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St. Louis RCGA

By Christine Imbs

When NBC Nightly News aired its 1998 segment, “The Fleecing of America,” MidAmerica Airport was then considered the poster-child for government waste. But today the aviation stepchild of Lambert International Airport is coming into its own. And the so-called “Gateway to Nowhere” is fast becoming a “Gateway to the World.”

Located adjacent to Scott Air Force Base in St. Clair County in Southern Illinois, MidAmerica started out as a joint-use airport (military and civilian operations intermingled) and planned to be the passenger reliever airport for Lambert International Airport.

The Joint Use effort provided exceptional value to the region as Scott Air Force Base survived in the recent Base Realignment and Closure Commission report. And, the MidAmerica project was the backbone to the enhancement. “If you use the ‘but for’ argument, but for the MidAmerica Joint Use project, Scott Air Force Base improvements in 1,000 new housing units, runway length, new tower, and hosting the 126th Air Refueling Wing would not happen,” says Tim Cantwell, director of MidAmerica, “That part worked, what didn’t work until a while ago was the reliever status.”

“We were operating under the business model that we were a reliever airport, but by doing this we didn’t really honor the fact that what we did was enhance Scott Air Force Base,” he says. “So we readdressed some of our strategies and came up with a new three-fold business model.”

“And with the global economy today, if local businesses don’t have the international touch, they may just be aced out of the market. It simply made sense for us to do this.”

Tim Cantwell
Director, MidAmerica Airport

That model still includes passenger service to leisure destinations such as Las Vegas and Orlando. Cantwell says this is mainly because MidAmerica can profitably support them. Also, when you have competition between airports with different airlines, the customer wins. But passenger service ranks number three in the big scheme of things at MidAmerica. The airport’s main goal is to become the best joint-use airport in the nation.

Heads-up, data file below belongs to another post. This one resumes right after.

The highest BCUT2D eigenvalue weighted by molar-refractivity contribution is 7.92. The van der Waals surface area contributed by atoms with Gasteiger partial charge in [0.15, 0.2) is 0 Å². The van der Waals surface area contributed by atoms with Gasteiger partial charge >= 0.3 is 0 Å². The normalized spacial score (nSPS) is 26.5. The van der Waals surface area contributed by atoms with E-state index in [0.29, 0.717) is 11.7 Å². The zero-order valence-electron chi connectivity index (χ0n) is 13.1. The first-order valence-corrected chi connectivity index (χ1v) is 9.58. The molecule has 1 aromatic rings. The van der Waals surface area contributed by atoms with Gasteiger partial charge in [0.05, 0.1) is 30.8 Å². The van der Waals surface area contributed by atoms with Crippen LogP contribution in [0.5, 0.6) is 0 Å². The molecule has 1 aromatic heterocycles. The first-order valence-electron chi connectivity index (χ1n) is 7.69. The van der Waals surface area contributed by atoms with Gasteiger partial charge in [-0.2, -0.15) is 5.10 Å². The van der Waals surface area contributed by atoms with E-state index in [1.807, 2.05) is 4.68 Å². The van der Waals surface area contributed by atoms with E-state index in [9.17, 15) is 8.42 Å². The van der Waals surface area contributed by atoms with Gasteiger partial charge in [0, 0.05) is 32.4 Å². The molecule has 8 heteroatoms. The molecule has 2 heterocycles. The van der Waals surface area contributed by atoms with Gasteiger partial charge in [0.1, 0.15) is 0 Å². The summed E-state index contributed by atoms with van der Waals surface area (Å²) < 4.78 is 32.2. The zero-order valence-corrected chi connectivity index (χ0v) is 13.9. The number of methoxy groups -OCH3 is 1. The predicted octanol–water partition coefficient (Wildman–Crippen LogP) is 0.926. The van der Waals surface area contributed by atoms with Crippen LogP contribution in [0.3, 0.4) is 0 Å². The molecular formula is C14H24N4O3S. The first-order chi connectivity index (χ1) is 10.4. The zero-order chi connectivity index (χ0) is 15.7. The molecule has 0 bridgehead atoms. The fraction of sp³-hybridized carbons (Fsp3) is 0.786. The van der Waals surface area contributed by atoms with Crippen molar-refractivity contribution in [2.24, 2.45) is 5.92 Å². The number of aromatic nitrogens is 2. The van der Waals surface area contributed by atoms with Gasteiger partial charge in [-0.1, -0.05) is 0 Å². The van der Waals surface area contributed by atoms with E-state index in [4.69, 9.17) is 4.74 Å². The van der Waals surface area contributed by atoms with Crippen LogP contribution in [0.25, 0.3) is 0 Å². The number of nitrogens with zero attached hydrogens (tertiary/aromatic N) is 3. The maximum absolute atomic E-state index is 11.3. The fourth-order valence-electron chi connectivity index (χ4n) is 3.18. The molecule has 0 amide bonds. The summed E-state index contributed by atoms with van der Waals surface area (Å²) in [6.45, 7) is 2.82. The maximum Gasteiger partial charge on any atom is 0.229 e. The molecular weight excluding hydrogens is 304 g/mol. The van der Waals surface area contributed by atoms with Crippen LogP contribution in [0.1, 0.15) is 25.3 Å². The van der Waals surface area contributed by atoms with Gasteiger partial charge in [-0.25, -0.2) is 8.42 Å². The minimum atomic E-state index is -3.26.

A joint-use airport basically means a military and civilian operating airport, where either civilians are on military property or vice versa. MidAmerica is unique in that it is the only airport in the nation where this isn’t the case. MidAmerica and Scott AFB are geographically separated, but connected by a 7,000-foot taxiway changed for accuracy. The military maintains the west runway and the County maintains the east runway. But they operate as a single airport. Cantwell says, “From one foot above the ground, we operate the airport together.” And with MidAmerica’s 10,000-square-foot runway, it allows military turbojet aircraft to use the east runway, as almost 60 percent of the airport traffic does everyday.

Cantwell says this runway and other improvements made because of MidAmerica have kept Scott from closing down.

“Scott Air Force Base is the number one reason MidAmerica is here,” Cantwell says, “And all of the improvements—the enhanced runway at Scott, the 10,000 foot runway, the 126th refueling wing, the housing, MetroLink—the only way they got it was to build MidAmerica.”

Cantwell says Scott’s economic impact on the region is $2.2 billion. MidAmerica receives no revenue from their Joint Use efforts. However, critics still point to the airport’s lack of passenger flights when assessing the airport’s value to the region.

“They say, ‘but we can’t fly to Boise from your place.’ So what? About 55 percent of the traffic takes off out of here,” Cantwell explains. “That’s significant use. Scott’s runway is much older than ours, if they have to close it down for repair, they have to use us. And the 126th has got to use our runway. Without us, they aren’t here. People say it’s arguable that MidAmerica saved Scott. Well I’ll argue that point.”

The second goal of the new business plan and the most lucrative one for the region is international air cargo service.